An internal institutional computer network using standard protocols, rather
than proprietary or special applications. This allows employees to use standard
Web browsers to locate information and HTML editors to publish their data.
Many Intranet portals implement search engines which
index multiple internal servers to provide access to all available information.
- A form of indexing which tracks the links (aka "citations") to
a document. So you could get all the pages which link to a particular page,
or sort the results by the number of links. There have been printed citation
indexes around for years: the Science, Social Science, and Arts and Humanities
Citation Indexes are produced by the Institute
for Scientific Information and are in many large libraries, but are not
freely searchable online. Lycos, Google
and other search engines do this already
Information in older file formats is known a legacy data. This can
refer to very old files which are accessible only through special reader programs,
or any non-web-native formats such as word processing, spreadsheets or graphics.
- When an indexed page contains the same text as a search
term, it matches that term. Some search engines allow partial-word
and begins-with matches as well as exact
matches, while others extend the search terms by using fuzzy
matching and stemming.
When a page fits all the requirements of a query, it matches that query. So a page could match one or more of the search terms, but still not match the query as a whole.
More Like This
- Some search engines will allow searchers refine searches and locate additional
documents that apply to their question by allowing them to identify documents
and then locating similar documents. This allows the searcher to control the
direction of the search and focus on the most fruitful lines of inquiry. Using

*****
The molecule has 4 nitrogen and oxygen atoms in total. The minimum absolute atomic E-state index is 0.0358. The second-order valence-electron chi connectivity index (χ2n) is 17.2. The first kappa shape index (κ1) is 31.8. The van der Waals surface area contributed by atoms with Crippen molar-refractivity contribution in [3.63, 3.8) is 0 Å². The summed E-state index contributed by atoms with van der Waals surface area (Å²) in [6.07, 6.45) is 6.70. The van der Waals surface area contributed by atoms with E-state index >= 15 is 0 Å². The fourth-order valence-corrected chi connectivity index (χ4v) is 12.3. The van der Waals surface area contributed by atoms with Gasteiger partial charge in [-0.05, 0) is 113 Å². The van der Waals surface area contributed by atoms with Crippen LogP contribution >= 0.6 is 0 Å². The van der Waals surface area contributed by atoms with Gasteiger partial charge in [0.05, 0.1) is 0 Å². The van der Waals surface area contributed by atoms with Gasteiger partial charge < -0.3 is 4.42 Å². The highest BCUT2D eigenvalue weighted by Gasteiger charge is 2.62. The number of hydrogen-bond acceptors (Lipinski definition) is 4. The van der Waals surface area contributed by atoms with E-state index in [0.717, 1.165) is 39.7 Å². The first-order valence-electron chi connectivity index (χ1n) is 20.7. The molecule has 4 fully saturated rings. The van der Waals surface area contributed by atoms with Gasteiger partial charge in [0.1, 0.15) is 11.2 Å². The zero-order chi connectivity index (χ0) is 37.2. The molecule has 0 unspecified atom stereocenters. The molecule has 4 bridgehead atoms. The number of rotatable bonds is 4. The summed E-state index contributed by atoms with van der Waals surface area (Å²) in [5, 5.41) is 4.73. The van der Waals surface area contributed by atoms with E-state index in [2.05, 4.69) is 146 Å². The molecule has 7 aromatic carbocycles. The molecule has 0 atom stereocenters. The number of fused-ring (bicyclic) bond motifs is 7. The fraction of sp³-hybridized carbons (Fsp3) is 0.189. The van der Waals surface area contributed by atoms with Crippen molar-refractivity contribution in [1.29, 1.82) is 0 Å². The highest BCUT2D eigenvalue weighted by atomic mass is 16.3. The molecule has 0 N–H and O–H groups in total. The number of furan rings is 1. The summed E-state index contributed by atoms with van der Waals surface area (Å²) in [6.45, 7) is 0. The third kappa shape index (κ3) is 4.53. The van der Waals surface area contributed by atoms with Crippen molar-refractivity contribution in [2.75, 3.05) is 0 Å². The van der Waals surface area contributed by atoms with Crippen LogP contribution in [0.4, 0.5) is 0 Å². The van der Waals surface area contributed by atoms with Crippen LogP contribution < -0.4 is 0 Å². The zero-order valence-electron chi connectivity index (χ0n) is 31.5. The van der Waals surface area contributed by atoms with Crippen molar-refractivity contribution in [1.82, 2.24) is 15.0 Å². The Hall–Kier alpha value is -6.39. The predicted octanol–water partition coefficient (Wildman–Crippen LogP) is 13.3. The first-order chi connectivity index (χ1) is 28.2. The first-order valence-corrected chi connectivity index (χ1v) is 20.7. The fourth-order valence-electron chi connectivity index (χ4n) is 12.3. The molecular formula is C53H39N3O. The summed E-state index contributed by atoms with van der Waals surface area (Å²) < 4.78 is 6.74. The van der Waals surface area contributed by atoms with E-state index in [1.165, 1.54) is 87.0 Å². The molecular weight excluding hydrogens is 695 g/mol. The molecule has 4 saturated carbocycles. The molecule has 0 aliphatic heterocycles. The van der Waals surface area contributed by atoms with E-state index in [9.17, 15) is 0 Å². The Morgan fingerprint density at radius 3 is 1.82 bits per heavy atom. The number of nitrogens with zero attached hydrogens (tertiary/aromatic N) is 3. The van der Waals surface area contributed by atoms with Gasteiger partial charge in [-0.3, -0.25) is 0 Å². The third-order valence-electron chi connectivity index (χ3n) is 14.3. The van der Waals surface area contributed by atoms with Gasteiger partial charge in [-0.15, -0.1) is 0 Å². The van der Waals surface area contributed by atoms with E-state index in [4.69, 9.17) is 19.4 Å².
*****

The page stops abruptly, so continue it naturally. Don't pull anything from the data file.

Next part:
a whole document as a query allows the engine to use sophisticated matching
techniques which are inappropriate for very short queries.
Some search engines will index and search pages on more than one server.
This may be on a different host machine (www.example.com
vs. products.example.com), or a different domain altogether
(www.domain.edu). There may be one index for all sites, or separate
indexes which are searched at the same time and the results collated.
Natural Language Processing (NLP)
To avoid forcing searchers to memorize Boolean or
other query languages, some systems allow them to type in a question, and
use that as the query. The simplest processing just removes stopwords and
uses a vector search or other statistical approach.
Some sophisticated systems try to extract concepts using linguistic analysis,
and match those against concepts extracted by the indexer. Others try to categorize
the form of the question and use it to define the query, so "who is"
questions are not treated the same as "how many" or "why":
a good example of this approach is the AskJeeves
system. For more information, see the Information
Used in Information Retrieval and Artificial Intelligence, an ontology
defines concepts, providing a way to move towards consistency in vocabulary.
It provides a working model of the entities and interactions a particular
topic, such as dentistry or anthropology.
"In philosophy, an ontology is a theory about the nature of existence,
of what types of things exist; ontology as a discipline studies such theories.
Artificial-intelligence and Web researchers have co-opted the term for their
own jargon, and for them an ontology is a document or file that formally defines
the relations among terms. The most typical kind of ontology for the Web has